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Let's be honest - if your home CPAP was small enough to reasonably pack and bring with you on vacations, that's probably what you'd do. Unfortunately, it's big, bulky, heavy, not very durable, and and not really designed for the life of a frequent traveler staying in hotels, let alone camping or backpacking. Travel CPAPs are designed to be as compact as possible because when trying to fit your CPAP into a suitcase, carry-on, or backpack, every inch matters and being ultra-compact is valuable. After all, the size of your mini CPAP device could mean the difference between having to pay for a checked bag or not, and those costs could quickly add up.
Heated CPAP humidification is one of the biggest features of home CPAP devices that traditionally, travel oriented mini CPAP devices have not offered due to the increased size requirements of having a water tank and heating element, as well as increased power consumption for battery powered devices. Recently however, devices have come onto the market that offer humidification or heated humidification. One manufacturer, Transcend, has taken that a step further and launched the Transcend 365, the first ever CPAP with a integrated heated humidification that can run on battery powered devices while maintaining the small footprint and form factor people expect from a travel CPAP.
The most versatile travel CPAP devices allow users to use their mini CPAPs via their choice of battery power or standard outlet power, and some manufacturers offer battery packs that are designed for, and fully integrated with, their travel CPAP devices. This is perfect for times where not only electricity, but also space is at a premium, such as when camping in tents, or long airplane rides. Some users don't plan on going camping or using their device on airplanes, but battery powered devices can come in handy other times as well. Just having it as a backup can be valuable in unexpected situations such as power outages, which would otherwise make CPAP therapy impossible.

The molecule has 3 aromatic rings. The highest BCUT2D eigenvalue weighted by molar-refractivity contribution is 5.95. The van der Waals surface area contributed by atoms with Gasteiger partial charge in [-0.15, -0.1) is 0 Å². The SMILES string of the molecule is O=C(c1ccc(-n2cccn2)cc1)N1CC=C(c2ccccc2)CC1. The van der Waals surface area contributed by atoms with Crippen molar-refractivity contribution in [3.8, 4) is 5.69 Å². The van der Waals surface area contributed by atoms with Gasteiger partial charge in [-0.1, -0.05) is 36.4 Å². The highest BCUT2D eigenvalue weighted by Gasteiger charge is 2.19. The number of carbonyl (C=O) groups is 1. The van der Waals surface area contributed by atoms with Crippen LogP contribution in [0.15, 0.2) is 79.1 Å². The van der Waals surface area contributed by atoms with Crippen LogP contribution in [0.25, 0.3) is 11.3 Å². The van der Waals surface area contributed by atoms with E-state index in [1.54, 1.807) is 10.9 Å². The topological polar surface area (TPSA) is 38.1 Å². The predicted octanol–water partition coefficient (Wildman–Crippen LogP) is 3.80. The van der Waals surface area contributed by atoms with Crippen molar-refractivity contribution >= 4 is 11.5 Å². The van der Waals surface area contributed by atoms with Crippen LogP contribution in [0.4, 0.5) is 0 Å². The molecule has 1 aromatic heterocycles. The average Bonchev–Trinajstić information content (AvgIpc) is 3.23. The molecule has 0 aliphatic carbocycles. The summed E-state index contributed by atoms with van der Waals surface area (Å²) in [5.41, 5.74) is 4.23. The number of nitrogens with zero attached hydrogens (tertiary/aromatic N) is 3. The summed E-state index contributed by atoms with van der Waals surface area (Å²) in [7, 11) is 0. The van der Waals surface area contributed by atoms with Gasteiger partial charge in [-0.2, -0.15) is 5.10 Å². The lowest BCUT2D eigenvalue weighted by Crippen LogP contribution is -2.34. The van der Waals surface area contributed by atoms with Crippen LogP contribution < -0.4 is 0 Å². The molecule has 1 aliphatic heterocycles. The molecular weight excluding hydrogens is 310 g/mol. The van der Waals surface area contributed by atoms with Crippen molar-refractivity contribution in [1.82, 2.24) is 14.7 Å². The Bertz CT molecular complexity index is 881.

Some CPAP manufacturers don't only manufacture travel CPAPs but also masks, cleaning tools, hoses, and other accessories. That might sound like a good thing, but there's a catch. Some larger manufacturers make their devices only compatible with their own hoses and masks, which they then sell at much higher prices. Customers are then forced to pay extra for new hoses and masks, even though they might rather keep the ones they already have. Make sure to buy your travel CPAP device from a manufacturer that doesn't use proprietary mask and hose connections.
What's the point of a travel CPAP device that's so loud you can't sleep next to it? Be sure to do your research on noise levels to ensure the noise produced by the travel CPAPs you're considering won't disrupt your (or your loved ones') ability to sleep.